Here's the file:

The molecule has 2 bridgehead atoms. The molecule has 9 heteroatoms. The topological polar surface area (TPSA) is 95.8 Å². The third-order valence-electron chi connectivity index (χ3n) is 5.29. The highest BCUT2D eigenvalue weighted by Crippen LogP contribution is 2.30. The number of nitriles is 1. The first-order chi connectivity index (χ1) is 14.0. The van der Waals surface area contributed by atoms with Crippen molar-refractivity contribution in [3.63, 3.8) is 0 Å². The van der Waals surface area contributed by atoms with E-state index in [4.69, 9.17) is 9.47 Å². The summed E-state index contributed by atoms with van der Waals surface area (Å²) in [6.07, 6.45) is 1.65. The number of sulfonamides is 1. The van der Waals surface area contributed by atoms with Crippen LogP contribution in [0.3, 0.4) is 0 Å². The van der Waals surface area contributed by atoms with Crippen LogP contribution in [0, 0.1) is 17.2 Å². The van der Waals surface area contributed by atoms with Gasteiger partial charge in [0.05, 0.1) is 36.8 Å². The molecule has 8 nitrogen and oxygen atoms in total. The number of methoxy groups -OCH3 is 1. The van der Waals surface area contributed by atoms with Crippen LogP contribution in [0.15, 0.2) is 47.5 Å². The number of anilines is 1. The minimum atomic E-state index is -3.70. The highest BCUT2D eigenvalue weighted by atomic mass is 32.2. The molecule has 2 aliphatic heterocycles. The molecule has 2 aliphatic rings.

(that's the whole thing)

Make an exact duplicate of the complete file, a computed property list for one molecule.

The molecule has 2 bridgehead atoms. The molecule has 9 heteroatoms. The topological polar surface area (TPSA) is 95.8 Å². The third-order valence-electron chi connectivity index (χ3n) is 5.29. The highest BCUT2D eigenvalue weighted by Crippen LogP contribution is 2.30. The number of nitriles is 1. The first-order chi connectivity index (χ1) is 14.0. The van der Waals surface area contributed by atoms with Crippen molar-refractivity contribution in [3.63, 3.8) is 0 Å². The van der Waals surface area contributed by atoms with E-state index in [4.69, 9.17) is 9.47 Å². The summed E-state index contributed by atoms with van der Waals surface area (Å²) in [6.07, 6.45) is 1.65. The number of sulfonamides is 1. The van der Waals surface area contributed by atoms with Crippen LogP contribution in [0.3, 0.4) is 0 Å². The van der Waals surface area contributed by atoms with Crippen LogP contribution in [0, 0.1) is 17.2 Å². The van der Waals surface area contributed by atoms with Gasteiger partial charge in [0.05, 0.1) is 36.8 Å². The molecule has 8 nitrogen and oxygen atoms in total. The number of methoxy groups -OCH3 is 1. The van der Waals surface area contributed by atoms with Crippen LogP contribution in [0.15, 0.2) is 47.5 Å². The number of anilines is 1. The minimum atomic E-state index is -3.70. The highest BCUT2D eigenvalue weighted by atomic mass is 32.2. The molecule has 2 aliphatic heterocycles. The molecule has 2 aliphatic rings.